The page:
Evicted: Poverty and Profit in the American City


I greatly enjoyed reading Mathew Desmond’s book “Evicted.” This is a book I would definitely recommend to others to raise and heighten awareness of a growing problem that really should be easily fixable. Since I live in the Milwaukee area this book was somewhat surreal for me. It’s interesting reading a book that is written about the city you live in and when places are mentioned you know those places. I especially like the process of ethnography he used in his research work to understand people by allowing their lives to mold his own as fully and genuinely as possible by observing and experiencing what they do while working and playing alongside of them until he began to feel something like they feel. It is only when we live among those who we are seeking to help that we can truly understand how to help them.

For me, reading this book brought a new understanding to poverty and why it exists and the psychological, physical, and emotional challenges that comes from being evicted. As Desmond states, “Eviction does not simply drop poor families into a dark valley, a trying yet relatively brief detour on life’s journey. It fundamentally redirects their way, casting them onto a different, and much more difficult, path. Eviction is a cause, not just a condition, of poverty.

Through “Evicted,” Desmond presents a challenge that in many regards shouldn’t even exist, yet sadly does. But not without an intentional redesign of the reasons why the problem exists currently, it will be difficult to do more than manage the problem. Landlords like Sherrena and Tobin making exorbitant exploitive profit off those who have few other options is a large part of this challenge. Still there are thousands of questions that remain unanswered in truly repairing the conditions that have creates a system of exploitation of the vulnerable. As Desmond states, “If poverty persists in America, it is not for lack of resources.”



From Harvard sociologist and MacArthur “Genius” Matthew Desmond, a landmark work of scholarship and reportage that will forever change the way we look at poverty in America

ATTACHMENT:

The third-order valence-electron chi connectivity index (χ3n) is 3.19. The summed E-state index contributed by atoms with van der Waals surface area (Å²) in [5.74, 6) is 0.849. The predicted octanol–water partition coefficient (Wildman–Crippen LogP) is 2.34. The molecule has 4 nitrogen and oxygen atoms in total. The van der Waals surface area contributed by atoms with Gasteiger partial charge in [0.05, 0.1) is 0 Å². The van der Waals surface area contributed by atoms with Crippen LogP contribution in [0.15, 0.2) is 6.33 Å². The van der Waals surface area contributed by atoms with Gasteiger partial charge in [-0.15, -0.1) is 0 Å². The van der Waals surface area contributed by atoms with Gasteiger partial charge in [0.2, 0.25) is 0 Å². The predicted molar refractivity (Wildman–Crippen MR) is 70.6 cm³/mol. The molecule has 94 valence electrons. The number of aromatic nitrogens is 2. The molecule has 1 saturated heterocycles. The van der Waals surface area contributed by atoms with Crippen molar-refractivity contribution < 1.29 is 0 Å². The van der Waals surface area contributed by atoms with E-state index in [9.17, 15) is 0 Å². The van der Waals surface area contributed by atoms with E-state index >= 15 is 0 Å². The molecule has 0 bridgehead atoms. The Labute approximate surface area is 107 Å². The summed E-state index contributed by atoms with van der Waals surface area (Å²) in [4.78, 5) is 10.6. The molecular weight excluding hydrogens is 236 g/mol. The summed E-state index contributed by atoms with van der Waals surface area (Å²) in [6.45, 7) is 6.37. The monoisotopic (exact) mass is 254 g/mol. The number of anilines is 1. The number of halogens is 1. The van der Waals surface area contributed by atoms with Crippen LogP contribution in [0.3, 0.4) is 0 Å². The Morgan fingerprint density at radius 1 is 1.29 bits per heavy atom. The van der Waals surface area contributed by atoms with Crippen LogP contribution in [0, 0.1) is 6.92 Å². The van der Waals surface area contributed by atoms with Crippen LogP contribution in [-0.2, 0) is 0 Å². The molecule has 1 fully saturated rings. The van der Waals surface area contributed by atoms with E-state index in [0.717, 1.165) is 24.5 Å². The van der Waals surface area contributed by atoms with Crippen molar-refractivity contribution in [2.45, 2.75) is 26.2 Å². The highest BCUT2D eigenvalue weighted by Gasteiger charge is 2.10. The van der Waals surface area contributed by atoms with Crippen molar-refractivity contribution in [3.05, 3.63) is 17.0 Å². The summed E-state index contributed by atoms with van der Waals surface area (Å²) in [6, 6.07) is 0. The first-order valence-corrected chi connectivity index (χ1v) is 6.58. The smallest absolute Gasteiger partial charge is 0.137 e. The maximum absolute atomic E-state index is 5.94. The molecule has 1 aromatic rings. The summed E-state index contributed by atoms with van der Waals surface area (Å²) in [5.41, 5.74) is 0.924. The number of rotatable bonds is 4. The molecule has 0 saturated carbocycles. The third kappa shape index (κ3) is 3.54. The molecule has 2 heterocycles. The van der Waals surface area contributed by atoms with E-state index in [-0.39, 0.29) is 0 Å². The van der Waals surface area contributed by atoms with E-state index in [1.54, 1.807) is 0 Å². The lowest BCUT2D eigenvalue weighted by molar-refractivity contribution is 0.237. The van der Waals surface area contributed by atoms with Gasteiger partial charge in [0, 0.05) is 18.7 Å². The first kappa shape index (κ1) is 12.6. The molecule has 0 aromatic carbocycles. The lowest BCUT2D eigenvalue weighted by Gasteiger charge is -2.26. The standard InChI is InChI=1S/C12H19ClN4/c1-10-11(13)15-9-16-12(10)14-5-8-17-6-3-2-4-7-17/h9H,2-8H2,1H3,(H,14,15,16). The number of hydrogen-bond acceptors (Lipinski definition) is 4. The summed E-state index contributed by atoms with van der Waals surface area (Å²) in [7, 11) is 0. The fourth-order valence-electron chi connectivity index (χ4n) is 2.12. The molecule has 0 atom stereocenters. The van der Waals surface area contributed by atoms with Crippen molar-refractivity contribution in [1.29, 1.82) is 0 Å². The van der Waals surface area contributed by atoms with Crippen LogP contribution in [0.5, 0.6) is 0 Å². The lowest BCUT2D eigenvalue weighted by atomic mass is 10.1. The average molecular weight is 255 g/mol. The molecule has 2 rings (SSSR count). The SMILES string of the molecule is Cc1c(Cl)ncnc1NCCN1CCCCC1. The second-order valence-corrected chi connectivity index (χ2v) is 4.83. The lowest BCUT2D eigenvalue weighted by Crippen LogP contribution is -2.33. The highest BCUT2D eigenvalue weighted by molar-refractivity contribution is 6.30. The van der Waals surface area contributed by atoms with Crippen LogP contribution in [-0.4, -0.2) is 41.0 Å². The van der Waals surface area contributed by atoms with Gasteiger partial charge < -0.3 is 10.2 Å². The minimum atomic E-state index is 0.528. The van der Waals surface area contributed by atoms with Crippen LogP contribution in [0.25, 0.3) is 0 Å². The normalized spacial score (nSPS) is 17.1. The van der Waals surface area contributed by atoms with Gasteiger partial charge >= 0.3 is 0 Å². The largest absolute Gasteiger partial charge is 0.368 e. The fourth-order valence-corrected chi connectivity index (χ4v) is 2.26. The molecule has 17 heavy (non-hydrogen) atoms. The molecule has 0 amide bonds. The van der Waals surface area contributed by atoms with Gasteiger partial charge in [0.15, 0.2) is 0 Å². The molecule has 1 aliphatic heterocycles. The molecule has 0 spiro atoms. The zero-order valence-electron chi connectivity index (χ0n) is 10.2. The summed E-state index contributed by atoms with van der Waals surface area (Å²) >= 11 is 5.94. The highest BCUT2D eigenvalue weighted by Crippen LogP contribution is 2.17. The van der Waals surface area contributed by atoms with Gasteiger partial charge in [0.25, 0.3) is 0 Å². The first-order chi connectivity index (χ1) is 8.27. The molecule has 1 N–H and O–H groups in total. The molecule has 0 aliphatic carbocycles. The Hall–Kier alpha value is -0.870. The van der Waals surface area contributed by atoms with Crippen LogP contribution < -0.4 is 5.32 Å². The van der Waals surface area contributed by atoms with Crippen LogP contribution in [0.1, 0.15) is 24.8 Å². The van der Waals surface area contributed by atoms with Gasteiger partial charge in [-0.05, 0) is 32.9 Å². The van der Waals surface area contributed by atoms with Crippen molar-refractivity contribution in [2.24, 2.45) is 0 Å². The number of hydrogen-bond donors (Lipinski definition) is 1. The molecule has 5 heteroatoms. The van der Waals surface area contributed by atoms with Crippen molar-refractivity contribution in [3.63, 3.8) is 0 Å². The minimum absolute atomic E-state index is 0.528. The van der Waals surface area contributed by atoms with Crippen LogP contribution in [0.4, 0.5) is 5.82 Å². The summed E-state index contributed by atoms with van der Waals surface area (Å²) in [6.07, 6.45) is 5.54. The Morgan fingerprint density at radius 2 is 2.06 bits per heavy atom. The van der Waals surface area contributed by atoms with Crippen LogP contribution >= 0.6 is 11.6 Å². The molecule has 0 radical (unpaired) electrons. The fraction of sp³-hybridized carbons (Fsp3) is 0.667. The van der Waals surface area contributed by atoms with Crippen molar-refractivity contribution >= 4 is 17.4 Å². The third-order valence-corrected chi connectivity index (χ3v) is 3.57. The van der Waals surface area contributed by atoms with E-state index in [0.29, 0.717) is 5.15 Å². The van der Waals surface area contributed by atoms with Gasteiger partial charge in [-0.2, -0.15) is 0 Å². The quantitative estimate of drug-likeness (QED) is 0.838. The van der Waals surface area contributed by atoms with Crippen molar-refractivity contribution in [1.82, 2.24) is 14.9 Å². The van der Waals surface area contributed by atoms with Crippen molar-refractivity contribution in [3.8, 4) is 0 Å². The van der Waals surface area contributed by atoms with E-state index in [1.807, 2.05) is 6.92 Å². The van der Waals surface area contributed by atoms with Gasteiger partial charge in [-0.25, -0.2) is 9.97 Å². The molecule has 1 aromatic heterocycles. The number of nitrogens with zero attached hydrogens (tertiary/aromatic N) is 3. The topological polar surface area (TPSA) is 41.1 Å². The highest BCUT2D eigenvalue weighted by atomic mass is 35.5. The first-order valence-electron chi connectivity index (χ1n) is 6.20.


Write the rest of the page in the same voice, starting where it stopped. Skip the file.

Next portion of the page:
In this brilliant, heartbreaking book, Matthew Desmond takes us into the poorest neighborhoods of Milwaukee to tell the story of eight families on the edge. Arleen is a single mother trying to raise her two sons on the $20 a month she has left after paying for their rundown apartment. Scott is a gentle nurse consumed by a heroin addiction. Lamar, a man with no legs and a neighborhood full of boys to look after, tries to work his way out of debt. Vanetta participates in a botched stickup after her hours are cut. All are spending almost everything they have on rent, and all have fallen behind.

The fates of these families are in the hands of two landlords: Sherrena Tarver, a former schoolteacher turned inner-city entrepreneur, and Tobin Charney, who runs one of the worst trailer parks in Milwaukee. They loathe some of their tenants and are fond of others, but as Sherrena puts it, “Love don’t pay the bills.” She moves to evict Arleen and her boys a few days before Christmas.

Even in the most desolate areas of American cities, evictions used to be rare. But today, most poor renting families are spending more than half of their income on housing, and eviction has become ordinary, especially for single mothers. In vivid, intimate prose, Desmond provides a ground-level view of one of the most urgent issues facing America today. As we see families forced  into shelters, squalid apartments, or more dangerous neighborhoods, we bear witness to the human cost of America’s vast inequality—and to people’s determination and intelligence in the face of hardship.

Based on years of embedded fieldwork and painstakingly gathered data, this masterful book transforms our understanding of extreme poverty and economic exploitation while providing fresh ideas for solving a devastating, uniquely American problem. Its unforgettable scenes of hope and loss remind us of the centrality of home, without which nothing else is possible.
Evicted: Poverty and Profit in the American City
NOTE: I received a free copy of this book for a fair and unbiased review.